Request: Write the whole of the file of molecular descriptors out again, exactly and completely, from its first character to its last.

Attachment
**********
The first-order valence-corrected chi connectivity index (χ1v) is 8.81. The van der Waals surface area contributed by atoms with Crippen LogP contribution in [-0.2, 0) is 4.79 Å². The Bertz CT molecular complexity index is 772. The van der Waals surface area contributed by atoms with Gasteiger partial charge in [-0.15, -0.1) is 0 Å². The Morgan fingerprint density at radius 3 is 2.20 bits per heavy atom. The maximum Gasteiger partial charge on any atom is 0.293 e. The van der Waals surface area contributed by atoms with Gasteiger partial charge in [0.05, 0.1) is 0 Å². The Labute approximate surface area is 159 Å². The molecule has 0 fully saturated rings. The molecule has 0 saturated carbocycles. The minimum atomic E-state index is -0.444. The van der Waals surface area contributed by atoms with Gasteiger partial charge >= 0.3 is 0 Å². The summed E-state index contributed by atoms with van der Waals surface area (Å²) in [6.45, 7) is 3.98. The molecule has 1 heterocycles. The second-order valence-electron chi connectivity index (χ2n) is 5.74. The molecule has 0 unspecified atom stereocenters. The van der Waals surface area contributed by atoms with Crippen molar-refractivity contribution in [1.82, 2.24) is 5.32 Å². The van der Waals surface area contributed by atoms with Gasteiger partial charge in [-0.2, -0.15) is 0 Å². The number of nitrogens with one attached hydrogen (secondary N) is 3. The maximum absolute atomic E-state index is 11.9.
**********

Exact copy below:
The first-order valence-corrected chi connectivity index (χ1v) is 8.81. The van der Waals surface area contributed by atoms with Crippen LogP contribution in [-0.2, 0) is 4.79 Å². The Bertz CT molecular complexity index is 772. The van der Waals surface area contributed by atoms with Gasteiger partial charge in [-0.15, -0.1) is 0 Å². The Morgan fingerprint density at radius 3 is 2.20 bits per heavy atom. The maximum Gasteiger partial charge on any atom is 0.293 e. The van der Waals surface area contributed by atoms with Gasteiger partial charge in [0.05, 0.1) is 0 Å². The Labute approximate surface area is 159 Å². The molecule has 0 fully saturated rings. The molecule has 0 saturated carbocycles. The minimum atomic E-state index is -0.444. The van der Waals surface area contributed by atoms with Gasteiger partial charge >= 0.3 is 0 Å². The summed E-state index contributed by atoms with van der Waals surface area (Å²) in [6.45, 7) is 3.98. The molecule has 1 heterocycles. The second-order valence-electron chi connectivity index (χ2n) is 5.74. The molecule has 0 unspecified atom stereocenters. The van der Waals surface area contributed by atoms with Crippen molar-refractivity contribution in [1.82, 2.24) is 5.32 Å². The van der Waals surface area contributed by atoms with Gasteiger partial charge in [-0.2, -0.15) is 0 Å². The number of nitrogens with one attached hydrogen (secondary N) is 3. The maximum absolute atomic E-state index is 11.9.